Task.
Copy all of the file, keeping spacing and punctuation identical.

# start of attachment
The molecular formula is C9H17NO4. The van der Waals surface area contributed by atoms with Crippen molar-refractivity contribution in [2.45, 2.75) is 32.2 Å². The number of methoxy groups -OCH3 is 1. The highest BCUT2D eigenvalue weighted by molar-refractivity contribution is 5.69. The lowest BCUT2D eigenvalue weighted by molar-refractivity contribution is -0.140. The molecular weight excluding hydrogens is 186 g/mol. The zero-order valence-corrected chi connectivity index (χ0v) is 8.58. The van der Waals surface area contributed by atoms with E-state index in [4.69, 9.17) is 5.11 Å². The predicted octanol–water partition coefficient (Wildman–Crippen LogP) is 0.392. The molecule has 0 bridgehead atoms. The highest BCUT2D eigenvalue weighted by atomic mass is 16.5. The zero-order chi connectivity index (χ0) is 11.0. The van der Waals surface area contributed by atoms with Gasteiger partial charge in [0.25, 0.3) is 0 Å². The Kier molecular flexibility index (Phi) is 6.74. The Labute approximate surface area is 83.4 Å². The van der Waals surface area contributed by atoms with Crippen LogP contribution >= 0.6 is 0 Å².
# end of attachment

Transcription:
The molecular formula is C9H17NO4. The van der Waals surface area contributed by atoms with Crippen molar-refractivity contribution in [2.45, 2.75) is 32.2 Å². The number of methoxy groups -OCH3 is 1. The highest BCUT2D eigenvalue weighted by molar-refractivity contribution is 5.69. The lowest BCUT2D eigenvalue weighted by molar-refractivity contribution is -0.140. The molecular weight excluding hydrogens is 186 g/mol. The zero-order valence-corrected chi connectivity index (χ0v) is 8.58. The van der Waals surface area contributed by atoms with E-state index in [4.69, 9.17) is 5.11 Å². The predicted octanol–water partition coefficient (Wildman–Crippen LogP) is 0.392. The molecule has 0 bridgehead atoms. The highest BCUT2D eigenvalue weighted by atomic mass is 16.5. The zero-order chi connectivity index (χ0) is 11.0. The van der Waals surface area contributed by atoms with Gasteiger partial charge in [0.25, 0.3) is 0 Å². The Kier molecular flexibility index (Phi) is 6.74. The Labute approximate surface area is 83.4 Å². The van der Waals surface area contributed by atoms with Crippen LogP contribution >= 0.6 is 0 Å².